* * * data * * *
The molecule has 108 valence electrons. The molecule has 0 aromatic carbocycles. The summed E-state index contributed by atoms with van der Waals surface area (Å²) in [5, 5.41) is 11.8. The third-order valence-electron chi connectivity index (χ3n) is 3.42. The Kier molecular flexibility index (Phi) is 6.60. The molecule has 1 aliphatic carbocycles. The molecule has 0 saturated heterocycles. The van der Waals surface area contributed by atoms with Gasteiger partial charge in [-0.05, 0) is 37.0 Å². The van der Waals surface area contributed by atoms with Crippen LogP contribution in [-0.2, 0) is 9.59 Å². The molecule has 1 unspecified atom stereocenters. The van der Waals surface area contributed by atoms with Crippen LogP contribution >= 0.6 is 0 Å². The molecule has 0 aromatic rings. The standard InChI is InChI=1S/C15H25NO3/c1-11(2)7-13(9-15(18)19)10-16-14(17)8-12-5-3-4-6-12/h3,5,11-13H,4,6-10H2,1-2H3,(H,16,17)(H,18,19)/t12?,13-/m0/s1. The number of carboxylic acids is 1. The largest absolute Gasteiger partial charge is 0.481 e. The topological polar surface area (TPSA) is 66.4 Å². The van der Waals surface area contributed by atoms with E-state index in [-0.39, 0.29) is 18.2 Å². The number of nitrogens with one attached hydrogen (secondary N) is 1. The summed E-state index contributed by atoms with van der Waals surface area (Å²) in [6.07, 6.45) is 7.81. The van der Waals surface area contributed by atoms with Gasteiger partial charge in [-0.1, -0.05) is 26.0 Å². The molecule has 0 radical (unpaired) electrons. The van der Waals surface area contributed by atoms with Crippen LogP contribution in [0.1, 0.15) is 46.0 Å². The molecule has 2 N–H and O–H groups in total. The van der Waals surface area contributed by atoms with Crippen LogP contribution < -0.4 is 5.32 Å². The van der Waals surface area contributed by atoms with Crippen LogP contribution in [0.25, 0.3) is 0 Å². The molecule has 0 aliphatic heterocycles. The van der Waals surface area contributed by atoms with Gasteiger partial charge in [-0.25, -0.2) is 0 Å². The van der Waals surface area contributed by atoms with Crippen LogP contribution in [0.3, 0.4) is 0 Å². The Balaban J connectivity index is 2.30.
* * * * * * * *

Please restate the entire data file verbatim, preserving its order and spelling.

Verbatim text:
The molecule has 108 valence electrons. The molecule has 0 aromatic carbocycles. The summed E-state index contributed by atoms with van der Waals surface area (Å²) in [5, 5.41) is 11.8. The third-order valence-electron chi connectivity index (χ3n) is 3.42. The Kier molecular flexibility index (Phi) is 6.60. The molecule has 1 aliphatic carbocycles. The molecule has 0 saturated heterocycles. The van der Waals surface area contributed by atoms with Gasteiger partial charge in [-0.05, 0) is 37.0 Å². The van der Waals surface area contributed by atoms with Crippen LogP contribution in [-0.2, 0) is 9.59 Å². The molecule has 1 unspecified atom stereocenters. The van der Waals surface area contributed by atoms with Crippen LogP contribution >= 0.6 is 0 Å². The molecule has 0 aromatic rings. The standard InChI is InChI=1S/C15H25NO3/c1-11(2)7-13(9-15(18)19)10-16-14(17)8-12-5-3-4-6-12/h3,5,11-13H,4,6-10H2,1-2H3,(H,16,17)(H,18,19)/t12?,13-/m0/s1. The number of carboxylic acids is 1. The largest absolute Gasteiger partial charge is 0.481 e. The topological polar surface area (TPSA) is 66.4 Å². The van der Waals surface area contributed by atoms with E-state index in [-0.39, 0.29) is 18.2 Å². The number of nitrogens with one attached hydrogen (secondary N) is 1. The summed E-state index contributed by atoms with van der Waals surface area (Å²) in [6.07, 6.45) is 7.81. The van der Waals surface area contributed by atoms with Gasteiger partial charge in [-0.1, -0.05) is 26.0 Å². The molecule has 0 radical (unpaired) electrons. The van der Waals surface area contributed by atoms with Crippen LogP contribution in [0.1, 0.15) is 46.0 Å². The molecule has 2 N–H and O–H groups in total. The van der Waals surface area contributed by atoms with Crippen LogP contribution < -0.4 is 5.32 Å². The van der Waals surface area contributed by atoms with Crippen LogP contribution in [0.25, 0.3) is 0 Å². The molecule has 0 aliphatic heterocycles. The van der Waals surface area contributed by atoms with Gasteiger partial charge in [-0.25, -0.2) is 0 Å². The van der Waals surface area contributed by atoms with Crippen LogP contribution in [0.3, 0.4) is 0 Å². The Balaban J connectivity index is 2.30.